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IL CIRCOLO LETTERARIO - The Book Club Edition. Family Lexicon, a Masterpiece of Italian Literature. EF21

  • 28 Jan 2021
  • 6:00 PM - 7:00 PM
  • Location: Virtual Meeting. Access link with registration confirmation email.
  • 0


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Following the first sessions of Il Circolo Letterario discussing women's challenges in Italy during the 20th century, join us and delve deeper into the works of author Natalia Ginzburg with this special Book Club Edition

For this unique session, we invite you to read Family Lexicon, a masterpiece of Italian Literature, in English or in Italian, and join Pieranna Garavaso, Professor Emerita of Philosophy, University of Minnesota, on Thursday, January 28th, 6:00 - 7:00 P.M., to discuss the book in a laid-back atmosphere. The conversation will be in English

Online Event - Register now, space is limited.

Free or with suggested donation to support our programming

The book may be ordered in English at Magers & Quinn BooksellersMoon Palace Books or Next Chapter Booksellers, or in Italian at Libreria Pino or IBS la Feltrinelli.

Natalia Ginzburg 
(1916-1991) was a Jewish woman writer whose personal life was deeply affected by World War II and the persecution of Jews in Italy.  She wrote novels, plays, and political and critical literary essays. Ginzburg’s approach is not explicitly feminist, but her attention to family life and relations provides insightful reflections on the conditions of women in Italy during the fascist era.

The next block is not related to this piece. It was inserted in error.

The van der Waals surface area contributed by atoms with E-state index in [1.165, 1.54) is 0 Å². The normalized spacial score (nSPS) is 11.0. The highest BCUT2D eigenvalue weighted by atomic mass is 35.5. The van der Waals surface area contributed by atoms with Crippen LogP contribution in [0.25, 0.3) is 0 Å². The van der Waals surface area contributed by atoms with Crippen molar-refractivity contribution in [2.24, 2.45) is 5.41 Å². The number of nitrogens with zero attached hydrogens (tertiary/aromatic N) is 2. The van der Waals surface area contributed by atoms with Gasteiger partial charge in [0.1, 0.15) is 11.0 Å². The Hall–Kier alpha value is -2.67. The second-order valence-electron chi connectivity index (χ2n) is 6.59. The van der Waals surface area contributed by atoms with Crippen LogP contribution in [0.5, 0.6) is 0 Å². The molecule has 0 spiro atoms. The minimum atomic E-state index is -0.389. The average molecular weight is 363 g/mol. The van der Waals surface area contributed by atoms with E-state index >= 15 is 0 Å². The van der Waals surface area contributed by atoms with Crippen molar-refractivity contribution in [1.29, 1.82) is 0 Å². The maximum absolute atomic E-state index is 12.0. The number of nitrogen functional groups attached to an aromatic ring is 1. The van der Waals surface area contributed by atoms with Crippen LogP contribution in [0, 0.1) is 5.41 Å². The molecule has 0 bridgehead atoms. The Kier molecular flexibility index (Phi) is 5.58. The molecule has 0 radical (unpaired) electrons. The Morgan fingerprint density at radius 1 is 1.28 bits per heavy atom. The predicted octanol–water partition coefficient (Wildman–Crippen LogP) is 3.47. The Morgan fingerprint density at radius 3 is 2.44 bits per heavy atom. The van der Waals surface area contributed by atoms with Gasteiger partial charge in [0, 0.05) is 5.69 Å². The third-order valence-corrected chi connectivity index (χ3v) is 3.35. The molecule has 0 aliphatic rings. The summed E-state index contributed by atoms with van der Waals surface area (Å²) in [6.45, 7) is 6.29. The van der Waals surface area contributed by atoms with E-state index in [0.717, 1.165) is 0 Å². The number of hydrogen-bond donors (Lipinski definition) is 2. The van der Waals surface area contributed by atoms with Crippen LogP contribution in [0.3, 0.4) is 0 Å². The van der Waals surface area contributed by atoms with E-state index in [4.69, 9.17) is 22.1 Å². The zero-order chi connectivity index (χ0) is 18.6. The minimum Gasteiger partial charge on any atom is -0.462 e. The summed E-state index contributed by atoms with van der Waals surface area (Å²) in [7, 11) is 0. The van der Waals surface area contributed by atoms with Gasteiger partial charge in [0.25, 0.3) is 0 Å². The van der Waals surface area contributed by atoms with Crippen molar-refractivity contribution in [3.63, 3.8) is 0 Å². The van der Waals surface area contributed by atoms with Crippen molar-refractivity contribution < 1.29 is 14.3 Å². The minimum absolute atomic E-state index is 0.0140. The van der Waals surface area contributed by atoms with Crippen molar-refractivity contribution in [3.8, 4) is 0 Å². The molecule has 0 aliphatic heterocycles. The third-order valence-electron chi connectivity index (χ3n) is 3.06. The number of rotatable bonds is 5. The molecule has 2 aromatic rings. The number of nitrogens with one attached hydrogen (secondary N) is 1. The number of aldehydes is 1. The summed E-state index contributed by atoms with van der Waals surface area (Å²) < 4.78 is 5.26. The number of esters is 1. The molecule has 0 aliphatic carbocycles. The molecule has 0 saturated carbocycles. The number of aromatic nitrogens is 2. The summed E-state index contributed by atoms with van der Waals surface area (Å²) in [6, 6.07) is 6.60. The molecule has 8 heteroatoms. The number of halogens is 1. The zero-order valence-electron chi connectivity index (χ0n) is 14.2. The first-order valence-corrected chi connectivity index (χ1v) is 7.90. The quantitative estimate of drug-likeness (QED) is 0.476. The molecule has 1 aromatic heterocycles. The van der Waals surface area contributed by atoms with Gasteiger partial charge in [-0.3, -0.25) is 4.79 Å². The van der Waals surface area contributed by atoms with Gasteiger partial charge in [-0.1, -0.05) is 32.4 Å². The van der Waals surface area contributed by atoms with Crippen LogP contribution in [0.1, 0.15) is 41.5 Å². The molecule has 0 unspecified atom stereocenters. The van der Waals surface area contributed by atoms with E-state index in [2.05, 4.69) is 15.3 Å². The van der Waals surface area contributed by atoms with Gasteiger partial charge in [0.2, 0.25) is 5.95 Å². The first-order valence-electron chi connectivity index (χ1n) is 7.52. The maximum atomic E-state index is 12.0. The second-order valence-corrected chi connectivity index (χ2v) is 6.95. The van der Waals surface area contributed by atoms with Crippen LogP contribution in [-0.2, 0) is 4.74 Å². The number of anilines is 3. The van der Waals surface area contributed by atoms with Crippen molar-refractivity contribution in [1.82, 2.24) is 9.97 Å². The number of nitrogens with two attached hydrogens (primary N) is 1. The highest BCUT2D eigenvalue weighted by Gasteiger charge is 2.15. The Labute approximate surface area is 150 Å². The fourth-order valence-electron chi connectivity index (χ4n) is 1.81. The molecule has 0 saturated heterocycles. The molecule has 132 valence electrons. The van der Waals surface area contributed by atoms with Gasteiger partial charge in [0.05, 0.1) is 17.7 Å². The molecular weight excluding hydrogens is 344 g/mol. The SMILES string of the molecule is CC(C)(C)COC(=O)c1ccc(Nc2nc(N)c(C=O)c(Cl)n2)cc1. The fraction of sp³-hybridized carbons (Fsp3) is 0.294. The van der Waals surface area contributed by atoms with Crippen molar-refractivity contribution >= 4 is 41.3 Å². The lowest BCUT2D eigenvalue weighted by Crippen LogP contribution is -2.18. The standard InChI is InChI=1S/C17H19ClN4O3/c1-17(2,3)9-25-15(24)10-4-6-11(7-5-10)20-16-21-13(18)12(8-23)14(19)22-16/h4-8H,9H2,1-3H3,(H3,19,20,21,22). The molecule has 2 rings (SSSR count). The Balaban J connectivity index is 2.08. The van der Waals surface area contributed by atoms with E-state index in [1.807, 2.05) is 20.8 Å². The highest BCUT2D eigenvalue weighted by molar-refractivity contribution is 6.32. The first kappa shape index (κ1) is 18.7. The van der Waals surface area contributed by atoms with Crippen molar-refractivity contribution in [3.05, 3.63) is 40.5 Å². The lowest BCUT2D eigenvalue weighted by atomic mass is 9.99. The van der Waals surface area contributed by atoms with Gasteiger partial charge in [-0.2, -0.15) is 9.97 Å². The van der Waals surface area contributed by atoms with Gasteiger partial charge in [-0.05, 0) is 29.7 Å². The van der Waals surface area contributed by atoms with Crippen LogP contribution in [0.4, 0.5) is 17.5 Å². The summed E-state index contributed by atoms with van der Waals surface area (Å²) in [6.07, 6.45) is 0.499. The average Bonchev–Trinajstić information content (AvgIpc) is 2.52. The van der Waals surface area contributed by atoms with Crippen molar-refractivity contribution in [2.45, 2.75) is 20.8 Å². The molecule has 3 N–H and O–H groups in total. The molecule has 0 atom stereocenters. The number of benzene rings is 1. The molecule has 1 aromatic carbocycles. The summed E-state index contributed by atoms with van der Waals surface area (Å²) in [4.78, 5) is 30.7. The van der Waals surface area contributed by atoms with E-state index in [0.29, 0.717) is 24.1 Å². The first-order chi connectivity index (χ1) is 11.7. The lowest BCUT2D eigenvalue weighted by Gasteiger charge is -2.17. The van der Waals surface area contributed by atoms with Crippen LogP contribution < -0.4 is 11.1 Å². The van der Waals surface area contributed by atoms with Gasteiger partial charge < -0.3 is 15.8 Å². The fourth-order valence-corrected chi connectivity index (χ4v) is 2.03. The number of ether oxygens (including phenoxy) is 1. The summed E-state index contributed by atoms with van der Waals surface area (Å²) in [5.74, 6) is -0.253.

Family Lexicon. An Italian family, sizable, with its routines and rituals, crazes, pet phrases, and stories, doubtful, comical, indispensable, comes to life in the pages of Natalia Ginzburg’s Family Lexicon. Giuseppe Levi, the father, is a scientist, consumed by his work and a mania for hiking—when he isn’t provoked into angry remonstration by someone misspeaking or misbehaving or wearing the wrong thing. Giuseppe is Jewish, married to Lidia, a Catholic, though neither is religious; they live in the industrial city of Turin where, as the years pass, their children find ways of their own to medicine, marriage, literature, politics. It is all very ordinary, except that the background to the story is Mussolini’s Italy in its steady downward descent to race law and world war. The Levis are, among other things, unshakeable anti-fascists. That will complicate their lives.

Family Lexicon is about a family and language—and about storytelling not only as a form of survival but also as an instrument of deception and domination. The book takes the shape of a novel, yet everything is true. “Every time that I have found myself inventing something in accordance with my old habits as a novelist, I have felt impelled at once to destroy [it],” Ginzburg tells us at the start. “The places, events, and people are all real.”

Pieranna Garavaso is native Italian and came to the US to earn a PhD in Philosophy (at the U of Nebraska Lincoln). She taught Philosophy at the University of Minnesota Morris for 34 years. She was awarded the UMN Morris Alumni Association Teaching Award (2003), the Horace T. Morse Alumni Association Undergraduate Teaching Award (2004) and the UMN Morris Faculty Research Award (2017). Her areas of research include History of Analytic Philosophy, Philosophy of Mathematics, and Feminist Philosophies.  She has published articles in Italian and English and authored, co-authored or edited several books; the last collection she has edited is the Bloomsbury Companion to Analytic Feminism (2018).  As Emerita/retired she plans to devote more time to reading and discussing Italian literature.


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